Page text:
Nearing the end of the summer, my fitness wasn’t improving substantially, and I was getting less enthusiastic about lugging the Megatower on big climbs. So I put it on a diet. I put back on the EXO casing front tire and swapped to a RockShox Super Deluxe Select+ air shock. The weigh in was now ~34.5lbs. I’ve had good luck with the EXO front tire so far, and feel this is a good balance if I’m not smashing bike park laps all of the time. For 2021, I notice that SantaCruz has spec’d DoubleDown casing tires front and rear, and replaced the rear Assegai with a DHR II. This is a great decision in my opinion. The air shock feels really good riding local trails, and I don’t really miss the coil. I feel that properly set up the air shock provides some additional small bump compliance and thus tones down the ‘bullying’ from the bike a bit.

What else have I changed on the bike? The stock 40mm stem felt short. I am only 5’ 10” and riding a large, but upgraded to a 50mm stem and it made the cockpit feel roomier. I too have a DHR II on the rear of the bike now. And I also purchased a RockShox Zeb when they became available. The Zeb is a new 38mm stanchioned ultimate enduro single crowned fork. I had it set up as 170mm, upping the front travel by 10mm. Again, Santa Cruz now provides the Fox 38 in 170mm as standard for the XO1 coil version. The Zeb took quite a bit of adjusting to get it set up, but now is an amazing addition to the bike. However, it’s worth noting that I didn’t feel as though I ever overwhelmed the Fox 36 that was stock. The 36 is a robust fork and likely the right choice but for the biggest and burliest of riders.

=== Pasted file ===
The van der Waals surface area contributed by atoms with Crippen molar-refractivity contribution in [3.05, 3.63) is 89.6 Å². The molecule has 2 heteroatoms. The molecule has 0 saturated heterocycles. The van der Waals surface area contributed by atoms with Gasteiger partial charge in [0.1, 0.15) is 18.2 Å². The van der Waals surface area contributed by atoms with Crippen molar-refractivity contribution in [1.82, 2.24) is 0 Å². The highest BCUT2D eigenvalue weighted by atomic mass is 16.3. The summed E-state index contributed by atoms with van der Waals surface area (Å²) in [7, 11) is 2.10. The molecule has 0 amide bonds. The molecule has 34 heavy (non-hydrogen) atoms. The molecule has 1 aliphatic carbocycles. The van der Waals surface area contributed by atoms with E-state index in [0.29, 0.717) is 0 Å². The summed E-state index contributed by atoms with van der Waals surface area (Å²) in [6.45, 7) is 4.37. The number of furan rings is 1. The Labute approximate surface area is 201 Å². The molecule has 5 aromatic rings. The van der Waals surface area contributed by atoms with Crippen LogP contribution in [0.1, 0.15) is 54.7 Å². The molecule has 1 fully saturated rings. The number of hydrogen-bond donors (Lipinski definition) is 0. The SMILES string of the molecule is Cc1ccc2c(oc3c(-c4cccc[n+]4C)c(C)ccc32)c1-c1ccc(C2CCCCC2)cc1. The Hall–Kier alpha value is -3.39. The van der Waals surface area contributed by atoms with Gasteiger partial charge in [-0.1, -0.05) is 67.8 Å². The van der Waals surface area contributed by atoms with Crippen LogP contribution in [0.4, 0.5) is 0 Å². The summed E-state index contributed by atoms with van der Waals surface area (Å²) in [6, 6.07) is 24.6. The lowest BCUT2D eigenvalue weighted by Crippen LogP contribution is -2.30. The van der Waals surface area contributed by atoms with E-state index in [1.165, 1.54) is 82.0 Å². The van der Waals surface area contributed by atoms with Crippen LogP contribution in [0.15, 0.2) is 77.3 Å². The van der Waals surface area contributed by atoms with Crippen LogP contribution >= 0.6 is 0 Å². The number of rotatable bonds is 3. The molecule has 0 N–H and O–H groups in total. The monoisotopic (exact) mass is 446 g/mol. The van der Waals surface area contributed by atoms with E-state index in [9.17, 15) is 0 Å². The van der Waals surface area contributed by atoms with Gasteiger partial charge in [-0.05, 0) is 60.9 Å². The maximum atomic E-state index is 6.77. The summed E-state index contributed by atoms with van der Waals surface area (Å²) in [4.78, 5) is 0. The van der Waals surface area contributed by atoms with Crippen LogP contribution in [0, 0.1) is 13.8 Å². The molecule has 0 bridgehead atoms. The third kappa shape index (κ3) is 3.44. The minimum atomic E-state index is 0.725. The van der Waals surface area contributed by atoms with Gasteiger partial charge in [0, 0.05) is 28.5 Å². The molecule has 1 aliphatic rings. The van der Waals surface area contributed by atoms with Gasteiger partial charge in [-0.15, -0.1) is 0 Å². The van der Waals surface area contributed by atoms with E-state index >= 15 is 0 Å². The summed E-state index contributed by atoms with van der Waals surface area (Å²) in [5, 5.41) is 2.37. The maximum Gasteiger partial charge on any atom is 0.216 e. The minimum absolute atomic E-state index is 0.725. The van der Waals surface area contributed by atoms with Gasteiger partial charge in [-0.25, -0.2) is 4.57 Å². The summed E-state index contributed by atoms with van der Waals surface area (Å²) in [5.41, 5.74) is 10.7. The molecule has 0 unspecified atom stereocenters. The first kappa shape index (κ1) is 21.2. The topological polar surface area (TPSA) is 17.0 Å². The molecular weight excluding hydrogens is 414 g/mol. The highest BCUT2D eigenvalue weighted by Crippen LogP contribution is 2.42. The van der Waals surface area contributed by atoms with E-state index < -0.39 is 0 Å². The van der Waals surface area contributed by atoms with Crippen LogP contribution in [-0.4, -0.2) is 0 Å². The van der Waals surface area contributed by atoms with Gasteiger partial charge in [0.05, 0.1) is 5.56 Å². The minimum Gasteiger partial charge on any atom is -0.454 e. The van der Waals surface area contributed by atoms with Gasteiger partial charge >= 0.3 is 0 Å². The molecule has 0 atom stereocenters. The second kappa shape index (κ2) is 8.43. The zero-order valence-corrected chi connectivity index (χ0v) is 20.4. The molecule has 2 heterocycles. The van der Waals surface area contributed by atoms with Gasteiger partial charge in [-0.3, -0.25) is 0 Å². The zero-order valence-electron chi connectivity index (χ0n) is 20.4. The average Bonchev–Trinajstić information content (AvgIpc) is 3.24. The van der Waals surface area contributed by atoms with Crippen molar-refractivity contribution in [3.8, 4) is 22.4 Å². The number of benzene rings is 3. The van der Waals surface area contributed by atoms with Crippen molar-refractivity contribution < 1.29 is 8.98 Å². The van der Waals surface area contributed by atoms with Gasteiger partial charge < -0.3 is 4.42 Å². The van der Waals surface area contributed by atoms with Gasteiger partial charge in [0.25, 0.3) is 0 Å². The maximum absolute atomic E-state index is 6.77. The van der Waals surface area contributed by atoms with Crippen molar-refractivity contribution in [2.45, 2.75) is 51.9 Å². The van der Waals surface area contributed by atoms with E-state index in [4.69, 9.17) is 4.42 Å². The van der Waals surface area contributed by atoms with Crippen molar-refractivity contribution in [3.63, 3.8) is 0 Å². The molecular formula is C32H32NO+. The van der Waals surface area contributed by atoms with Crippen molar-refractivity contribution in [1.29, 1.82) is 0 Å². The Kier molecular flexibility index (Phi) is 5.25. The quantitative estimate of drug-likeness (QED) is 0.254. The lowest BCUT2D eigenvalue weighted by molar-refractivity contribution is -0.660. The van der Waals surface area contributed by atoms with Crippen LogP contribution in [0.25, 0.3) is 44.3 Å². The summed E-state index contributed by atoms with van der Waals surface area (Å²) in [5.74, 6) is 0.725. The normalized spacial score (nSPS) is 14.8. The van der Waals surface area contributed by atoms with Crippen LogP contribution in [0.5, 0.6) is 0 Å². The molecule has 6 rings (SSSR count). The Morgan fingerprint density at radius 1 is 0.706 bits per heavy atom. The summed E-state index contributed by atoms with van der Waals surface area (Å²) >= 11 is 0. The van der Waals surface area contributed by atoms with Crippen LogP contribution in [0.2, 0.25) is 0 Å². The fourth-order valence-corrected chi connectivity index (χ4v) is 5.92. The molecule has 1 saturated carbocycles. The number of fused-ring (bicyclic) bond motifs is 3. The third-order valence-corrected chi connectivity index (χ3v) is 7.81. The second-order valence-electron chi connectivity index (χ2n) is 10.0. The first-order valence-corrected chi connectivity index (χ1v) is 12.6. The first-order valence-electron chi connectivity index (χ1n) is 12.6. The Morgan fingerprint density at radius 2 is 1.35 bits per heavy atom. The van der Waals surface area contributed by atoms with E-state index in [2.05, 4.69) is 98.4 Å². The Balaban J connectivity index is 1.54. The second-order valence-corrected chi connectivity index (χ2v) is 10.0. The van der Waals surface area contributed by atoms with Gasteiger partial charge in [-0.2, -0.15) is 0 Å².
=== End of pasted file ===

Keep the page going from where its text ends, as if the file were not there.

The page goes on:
So was the project a success? Yes and no. The Megatower is a bully. It demands that you ride it hard. If you’re not regular riding double blacks, hucking features, riding steep slabs and loose fall line with baby head rocks, then maybe the Megatower is not your bike. You simple won’t enjoy it. And likely a different model or brand of bike may suit your riding better. For a Whistler quiver killer, the bike does well. It’s very at home on tough technical trails, inside or outside of a bike park. It climbs reasonably well, albeit slow. Going into 2021, I personally am envisioning more adventures of long days riding up and down big lines. Thus the Megatower feels like too much for me. I will have a leg thrown over a new bike for 2021 and we will see if it can up the ante on big long days without dialling back the fun on the descents.

Dale is a Whistler local and ambassador for Corsa Cycles in Squamish, BC. He is also the Race Director for the Whistler X Triathlon, an off road format triathlon, a PMBIA mountain bike coach, and high performance coach at TaG Cycling.